Two years ago I had occasion to wonder if a movie might alter public opinion on climate change. Then, the object of my speculation was "The Day After Tomorrow," a fictional account of sudden climate change putting most of the world into a new ice age. The film didn't work terribly well, either as a thriller or as an argument for immediate action on climate change. Another film on climate change opens this week. Former Vice President Al Gore's "An Inconvenient Truth" is a documentary on the detection of global warming and the possible consequences and remedies for it. We'll have to wait to see whether it turns out to be another "Day After Tomorrow" or this year's "Fahrenheit 9/11."
The film has already stirred up controversy. John Tierney's op-ed in the New York Times (Times Select required for full access) suggests it avoids offending its core audience by skirting the role of nuclear power in reducing greenhouse gas emissions, and by failing to demand near-term sacrifices. Yesterday's Wall Street Journal included an op-ed by former Delaware governor Pete DuPont that went much farther, disputing the underlying science of climate change. Gregg Easterbrook, in today's New York Times, rebuts these counter-arguments, though I part company with his comparison of air pollution, which results largely from fuel impurities and incomplete combustion, to CO2 emissions that derive from the basic chemistry of combustion. Meanwhile, The Economist gave the movie a mild endorsement.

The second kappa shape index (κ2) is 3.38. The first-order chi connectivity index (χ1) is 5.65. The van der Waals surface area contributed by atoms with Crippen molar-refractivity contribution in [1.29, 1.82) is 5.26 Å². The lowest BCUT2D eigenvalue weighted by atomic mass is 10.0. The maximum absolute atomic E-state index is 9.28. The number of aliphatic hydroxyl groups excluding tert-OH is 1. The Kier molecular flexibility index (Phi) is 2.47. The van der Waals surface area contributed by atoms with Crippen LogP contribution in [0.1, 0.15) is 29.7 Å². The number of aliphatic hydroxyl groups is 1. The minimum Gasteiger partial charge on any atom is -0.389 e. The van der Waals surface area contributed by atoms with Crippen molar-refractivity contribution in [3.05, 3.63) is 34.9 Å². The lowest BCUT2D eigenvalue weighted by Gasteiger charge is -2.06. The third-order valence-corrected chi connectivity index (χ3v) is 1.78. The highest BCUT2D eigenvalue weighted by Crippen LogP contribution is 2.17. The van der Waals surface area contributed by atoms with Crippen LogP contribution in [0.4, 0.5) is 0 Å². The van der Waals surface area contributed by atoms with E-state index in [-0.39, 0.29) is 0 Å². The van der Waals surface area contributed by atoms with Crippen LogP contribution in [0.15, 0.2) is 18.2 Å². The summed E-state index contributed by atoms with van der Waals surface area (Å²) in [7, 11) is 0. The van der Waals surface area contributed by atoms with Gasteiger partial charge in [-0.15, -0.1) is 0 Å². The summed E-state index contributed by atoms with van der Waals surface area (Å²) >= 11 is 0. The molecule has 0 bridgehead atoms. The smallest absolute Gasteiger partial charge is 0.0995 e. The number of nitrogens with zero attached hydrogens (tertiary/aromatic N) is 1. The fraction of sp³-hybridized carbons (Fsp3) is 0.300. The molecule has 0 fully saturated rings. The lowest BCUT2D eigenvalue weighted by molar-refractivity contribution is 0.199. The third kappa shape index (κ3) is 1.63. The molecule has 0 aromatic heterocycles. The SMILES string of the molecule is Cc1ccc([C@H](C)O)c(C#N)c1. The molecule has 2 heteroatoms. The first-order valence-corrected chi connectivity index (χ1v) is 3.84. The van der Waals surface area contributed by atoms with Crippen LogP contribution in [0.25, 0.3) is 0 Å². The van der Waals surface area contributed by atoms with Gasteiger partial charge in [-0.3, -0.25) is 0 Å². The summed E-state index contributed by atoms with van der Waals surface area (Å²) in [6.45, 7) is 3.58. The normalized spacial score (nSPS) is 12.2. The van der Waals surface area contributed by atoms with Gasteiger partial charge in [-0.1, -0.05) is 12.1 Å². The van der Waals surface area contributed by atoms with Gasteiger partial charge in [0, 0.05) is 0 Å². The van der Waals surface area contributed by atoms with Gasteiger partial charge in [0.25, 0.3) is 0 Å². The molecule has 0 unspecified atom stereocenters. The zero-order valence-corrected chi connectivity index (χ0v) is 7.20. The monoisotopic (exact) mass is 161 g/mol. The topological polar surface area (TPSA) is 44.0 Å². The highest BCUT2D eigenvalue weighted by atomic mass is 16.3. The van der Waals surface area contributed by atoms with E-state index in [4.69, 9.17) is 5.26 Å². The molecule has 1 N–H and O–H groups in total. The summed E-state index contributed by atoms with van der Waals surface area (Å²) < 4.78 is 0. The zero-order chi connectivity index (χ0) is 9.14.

I intend to see "Inconvenient Truth" as soon as the constraints of getting a babysitter allow and will review it here. I don't expect to be surprised by its point of view. However, I'm already concerned about the degree to which the man and the message are becoming intertwined. As regular readers of this blog know, I regard climate change as a very serious risk that must be managed actively and creatively, on a national and global scale. I'd bet that a majority of those who are likeliest to pay to see Mr. Gore's film already believe this.
We lack a national consensus on climate change, and achieving one will require making an effective case to conservatives that it is a) a genuine problem and b) not something that can be left to the market to sort out. I doubt Mr. Gore is the best choice for that task. Worse, if "Inconvenient Truth" becomes a liberal cause celebre in the way that "Fahrenheit 9/11" did, this will further polarize the argument and impede the genuine progress being made toward a necessarily bi-partisan response. So while I can appreciate his passion for global warming, I wish Mr. Gore had confined his role in this film to one behind the scenes, and deferred to a neutral spokesman capable of reaching across the political divide to make the case to the whole country.